Smashes—those fruity, icy concoctions that highlight the best of the cocktail season—have been popular for over a century. But where did they originate and what’s their true definition? To answer those questions, it’s good to keep one constant in mind from the get-go: a smash is a julep, but a julep is not always a smash. That’s probably the only hard and fast rule of the smash. As for the rest of its story—like many classic drinks—that’s open to interpretation.
One of the earliest examples of a smash appears in the form of a julep recipe in Jerry Thomas’ 1862 How to Mix Drinks, or, The Bon Vivant’s Companion. Though Thomas doesn’t mention the smash by name, though his definition of the julep clearly lays the foundation for the future of the category. He begins by calling the julep a “peculiarly American beverage” that is most popular in the South. Though he declares that a “real Mint Julep” must be made from a dozen mint leaves, a spoonful of white sugar and “equal parts peach and common brandy,” topped with crushed ice, he does acknowledge that there were many versions in existence, many of them perfectly delicious.
Fastforward to 1888 and turn to barman Harry Johnson, who, unlike Thomas, addresses the smash directly as a separate cocktail from a julep. Though he’s not especially wordy on the topic, Johnson does include four distinct smash recipes. His Old Style Whiskey Smash is a casual concoction of sugar, water, mint, “small pieces” of ice and one “wineglass” of whiskey (about 2 oz.). He added that to a glass with “fruits in season,”, gave it a mix and served it with a julep strainer.
In contrast, his Fancy Whiskey Smash. is stirred and strained into a “fancy bar glass” and “ornamented with fruit.” Johnson’s Fancy Brandy Smash is nearly identical, though brandy replaces whiskey, and his Medford Rum Smash only differs from the other “fancy” smashes in that it calls for “fine ice” rather than shaved, and it’s served in a sour glass rather then a “fancy bar glass.”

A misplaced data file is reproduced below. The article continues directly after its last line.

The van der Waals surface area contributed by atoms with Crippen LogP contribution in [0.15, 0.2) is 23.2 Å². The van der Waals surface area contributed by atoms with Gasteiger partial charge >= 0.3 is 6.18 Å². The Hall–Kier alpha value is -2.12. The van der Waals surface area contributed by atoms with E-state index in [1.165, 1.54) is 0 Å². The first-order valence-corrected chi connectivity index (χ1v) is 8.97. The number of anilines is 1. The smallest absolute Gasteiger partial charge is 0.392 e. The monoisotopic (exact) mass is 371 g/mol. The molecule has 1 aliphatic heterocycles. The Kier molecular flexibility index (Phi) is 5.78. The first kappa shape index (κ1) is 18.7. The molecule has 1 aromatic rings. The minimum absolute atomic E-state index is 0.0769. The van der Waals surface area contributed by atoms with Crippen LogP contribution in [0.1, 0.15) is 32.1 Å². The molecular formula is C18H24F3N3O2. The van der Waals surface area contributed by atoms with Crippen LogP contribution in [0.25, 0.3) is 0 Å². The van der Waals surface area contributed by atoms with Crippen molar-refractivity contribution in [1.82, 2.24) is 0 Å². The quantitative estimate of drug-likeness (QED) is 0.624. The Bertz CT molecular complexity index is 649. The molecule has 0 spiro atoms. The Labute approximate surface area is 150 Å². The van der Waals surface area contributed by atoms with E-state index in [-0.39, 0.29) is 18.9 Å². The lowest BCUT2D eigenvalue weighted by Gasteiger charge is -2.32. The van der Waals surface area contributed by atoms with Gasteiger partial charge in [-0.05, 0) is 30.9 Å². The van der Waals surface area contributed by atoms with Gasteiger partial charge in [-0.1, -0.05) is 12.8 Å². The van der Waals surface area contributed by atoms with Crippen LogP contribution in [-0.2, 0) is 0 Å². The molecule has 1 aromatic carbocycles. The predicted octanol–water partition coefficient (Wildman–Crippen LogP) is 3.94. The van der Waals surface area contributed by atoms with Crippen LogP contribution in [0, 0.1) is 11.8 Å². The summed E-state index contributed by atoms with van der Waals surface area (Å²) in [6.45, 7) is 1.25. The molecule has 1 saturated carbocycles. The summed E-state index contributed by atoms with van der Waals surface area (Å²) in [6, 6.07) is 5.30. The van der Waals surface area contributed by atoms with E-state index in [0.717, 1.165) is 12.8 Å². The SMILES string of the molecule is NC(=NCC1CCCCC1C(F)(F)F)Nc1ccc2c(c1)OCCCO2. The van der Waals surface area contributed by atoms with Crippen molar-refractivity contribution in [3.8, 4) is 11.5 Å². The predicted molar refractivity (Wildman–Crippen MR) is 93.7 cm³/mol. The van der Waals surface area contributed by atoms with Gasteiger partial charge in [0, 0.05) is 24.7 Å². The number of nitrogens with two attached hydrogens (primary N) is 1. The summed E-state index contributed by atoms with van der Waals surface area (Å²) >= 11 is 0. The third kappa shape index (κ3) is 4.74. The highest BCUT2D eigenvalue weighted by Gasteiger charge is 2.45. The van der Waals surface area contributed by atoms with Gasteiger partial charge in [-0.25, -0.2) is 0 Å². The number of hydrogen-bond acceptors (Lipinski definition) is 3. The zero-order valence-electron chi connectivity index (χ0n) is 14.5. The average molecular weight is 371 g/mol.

Other than the fact that these drinks seem to have been strained before serving, Johnson’s smashes resemble many of today’s interpretations. Though there are often more variables these days—sometimes the ice is crushed, sometimes shaved, sometimes the fruit is added to the drink, sometimes it’s just a garnish—the basic elements remain consistent: a spirit base, ice, sometimes a splash of water, mint (or other herb), sugar, and the ever-present seasonal fruit.
The smash also makes an appearance in the 1930 The Savoy Cocktail Book. Included under the umbrella of juleps, the smash is listed as a variation on the theme. The Savoy’s Southern Mint Julep calls for powdered sugar, four sprigs of mint and “1 glass of bourbon, rye or Canadian Club.” Directly below that recipe sits the books’ tiny section on smashes, which simply, and tellingly, says: “The ‘Smash’ is in effect a Julep on a small plan.” The accompanying recipe is indeed a sort of short julep, calling for a “small glass” and a wider array of spirit choices: “Either Bacardi Rum, Brandy, Gin, Irish Whisky or Scotch Whisky as fancy dictates.”
Like many cocktails, the question of the smash’s exact definition is a question of semantics. The smash is an open-ended cocktail, freely variable and seasonally flexible. There must be ice, though you may strain it out if you prefer. There should be fruit in season, though you may use it simply as a garnish. There should be a spirit base, though you may use your spirit of choice. Mint is a classic choice, though many other herbs can work. You may want to water your smash down a little or add a spritz of seltzer. At its heart, the smash is a wonderfully forgiving and flexible drink, made for hot days, for using what’s on hand and for smashing it all together over ice for pure sipping bliss.